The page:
We had to work extremely hard to find our target bird but on the way back we marveled at the fact that we were actually able to find not one but two of these birds. Overall, our trip to Minnesota went better than any of us had anticipated and we went home content with our weekend of birding.

Brothertown Cattle Egrets

Last Wednesday while staying on the west side of Lake Winnebago, Derek and I decided  to take the half hour trip around the lower part of the lake to look for Cattle Egrets. Cattle Egrets technically are not considered rare for this part of the state but they can be tough to find some years.Fortunately, our girlfriends also agreed to join us in our search.

We turned onto lake shore drive where most of the sightings occur and almost immediately spotted a single Cattle Egret in a grassy field to the north of the road. It seemed to be content to sit by the small creek running through grass. We spent some time watching it and listening to a calling Eastern Wood-Peewee before moving on to see if we could find more.

Cattle Egret
Cattle Egret

We continued down the road in the direction of some large groups of cows hoping we could find egrets following close behind. We struck out on more egrets but we did find a field with about 200 Ring-billed Gulls and a weird looking hawk that was most likely a juvenile Red-tailed.

We were about to turn around and head back when my girlfriend Bri (aka the worlds greatest egret spotter) noticed some small white shapes in the distance way off to the south east. We immediately got excited when we noticed a crass street that could take us right next to where this group of egrets were. We became even more excited when we saw 12 of them all at close range associating with the cattle.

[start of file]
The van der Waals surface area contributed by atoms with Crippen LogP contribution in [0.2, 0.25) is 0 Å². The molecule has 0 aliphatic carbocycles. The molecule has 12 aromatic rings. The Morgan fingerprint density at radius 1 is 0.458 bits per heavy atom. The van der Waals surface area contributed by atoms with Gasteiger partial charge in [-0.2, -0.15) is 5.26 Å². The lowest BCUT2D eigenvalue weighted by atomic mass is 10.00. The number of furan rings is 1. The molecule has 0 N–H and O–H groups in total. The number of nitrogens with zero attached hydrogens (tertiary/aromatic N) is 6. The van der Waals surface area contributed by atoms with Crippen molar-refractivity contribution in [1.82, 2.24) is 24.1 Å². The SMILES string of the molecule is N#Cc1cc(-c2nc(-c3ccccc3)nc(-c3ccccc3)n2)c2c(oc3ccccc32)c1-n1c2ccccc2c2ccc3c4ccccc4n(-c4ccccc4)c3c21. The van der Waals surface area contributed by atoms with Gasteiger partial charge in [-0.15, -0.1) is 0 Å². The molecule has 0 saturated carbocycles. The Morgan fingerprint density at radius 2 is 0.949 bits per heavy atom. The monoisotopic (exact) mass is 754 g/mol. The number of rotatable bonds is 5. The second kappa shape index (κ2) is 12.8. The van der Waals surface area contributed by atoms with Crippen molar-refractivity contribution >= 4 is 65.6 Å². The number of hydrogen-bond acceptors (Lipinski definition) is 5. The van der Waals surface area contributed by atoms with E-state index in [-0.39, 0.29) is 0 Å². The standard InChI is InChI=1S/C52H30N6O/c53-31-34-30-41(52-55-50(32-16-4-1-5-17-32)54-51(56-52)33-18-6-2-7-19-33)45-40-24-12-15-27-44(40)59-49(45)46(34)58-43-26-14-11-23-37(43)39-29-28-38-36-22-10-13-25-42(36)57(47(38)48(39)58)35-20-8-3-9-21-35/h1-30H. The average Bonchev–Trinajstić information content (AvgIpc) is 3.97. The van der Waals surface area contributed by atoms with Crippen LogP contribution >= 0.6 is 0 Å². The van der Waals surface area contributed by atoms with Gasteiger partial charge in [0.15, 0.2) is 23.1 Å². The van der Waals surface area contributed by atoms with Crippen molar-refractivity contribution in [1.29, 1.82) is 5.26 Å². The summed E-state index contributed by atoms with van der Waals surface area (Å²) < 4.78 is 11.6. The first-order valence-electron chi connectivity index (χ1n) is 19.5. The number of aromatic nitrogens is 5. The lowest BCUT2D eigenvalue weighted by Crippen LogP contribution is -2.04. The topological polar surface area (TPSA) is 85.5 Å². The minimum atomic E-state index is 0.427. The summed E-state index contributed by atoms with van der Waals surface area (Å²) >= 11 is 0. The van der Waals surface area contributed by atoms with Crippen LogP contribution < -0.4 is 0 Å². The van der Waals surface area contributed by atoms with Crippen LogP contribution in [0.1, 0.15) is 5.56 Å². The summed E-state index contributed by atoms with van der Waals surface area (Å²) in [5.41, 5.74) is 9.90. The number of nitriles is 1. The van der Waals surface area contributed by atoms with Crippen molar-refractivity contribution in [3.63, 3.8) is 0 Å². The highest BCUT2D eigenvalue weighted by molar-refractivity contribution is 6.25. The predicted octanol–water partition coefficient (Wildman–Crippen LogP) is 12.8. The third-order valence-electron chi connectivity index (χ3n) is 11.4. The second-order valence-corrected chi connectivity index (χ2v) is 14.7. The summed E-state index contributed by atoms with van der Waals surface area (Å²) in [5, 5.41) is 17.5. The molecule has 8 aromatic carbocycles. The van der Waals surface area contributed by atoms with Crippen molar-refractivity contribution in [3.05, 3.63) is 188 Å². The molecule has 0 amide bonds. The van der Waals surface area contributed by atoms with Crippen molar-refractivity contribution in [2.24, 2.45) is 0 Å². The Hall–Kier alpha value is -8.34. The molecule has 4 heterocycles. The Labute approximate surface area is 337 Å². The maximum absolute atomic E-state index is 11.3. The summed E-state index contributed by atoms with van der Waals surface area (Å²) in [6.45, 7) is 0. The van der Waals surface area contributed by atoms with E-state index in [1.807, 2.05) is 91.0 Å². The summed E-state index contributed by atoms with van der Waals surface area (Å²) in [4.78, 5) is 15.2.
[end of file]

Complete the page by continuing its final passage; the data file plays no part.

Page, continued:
Cattle Egrets
Cattle Egrets

We had a great time watching them lurk around the cattle and pick insects and other items up from the weeds. Occasionally they would take flight and relocate further down the field, but they would always return to the cows.

Cattle Egret
Cattle Egret in tall grass

It’s always hard to rip yourself away from cool birds but we wanted to give them some space so we took off back to the house on the west side of the lake feeling great about our close up sighting.

Quest for the Grenada Dove – Part 2!

Earlier this year I went to the tropical island of Grenada to search for one of the worlds rarest dove species: the Grenada Dove.

As I look through the videos from birding in Grenada and find out more information about the local species, the thing that strikes me the most is that there is still so much to learn about them. Being so rare and on a relatively small island, few have studied the habits of this bird. While very little is known about the Grenada Dove, here are some things that we do know.

  1. Grenada Doves are endemic to the island of Grenada (Meaning they are only native to the island)
  2. The Dove is classified as Critically Endangered (IUCN Red List) with about 130 individuals left  (87 mature individuals) according to the Cornell Lab of Ornithology.
  3. The Grenada Dove is the national bird of Grenada
  4. The introduction of the Indian Mongoose had a negative impact on the Dove’s population
  5. The Mt. Hartman National Park was established by the Government of Grenada in 1996  to help protect the Dove’s habitat
  6. When spooked, the Dove is more apt to walk on the ground through the brush than fly away
  7. The population may be isolated to small areas where their habitat is still present

To learn more about the Dove, stay tuned for the video, coming soon titled “Quest for the Grenada Dove.”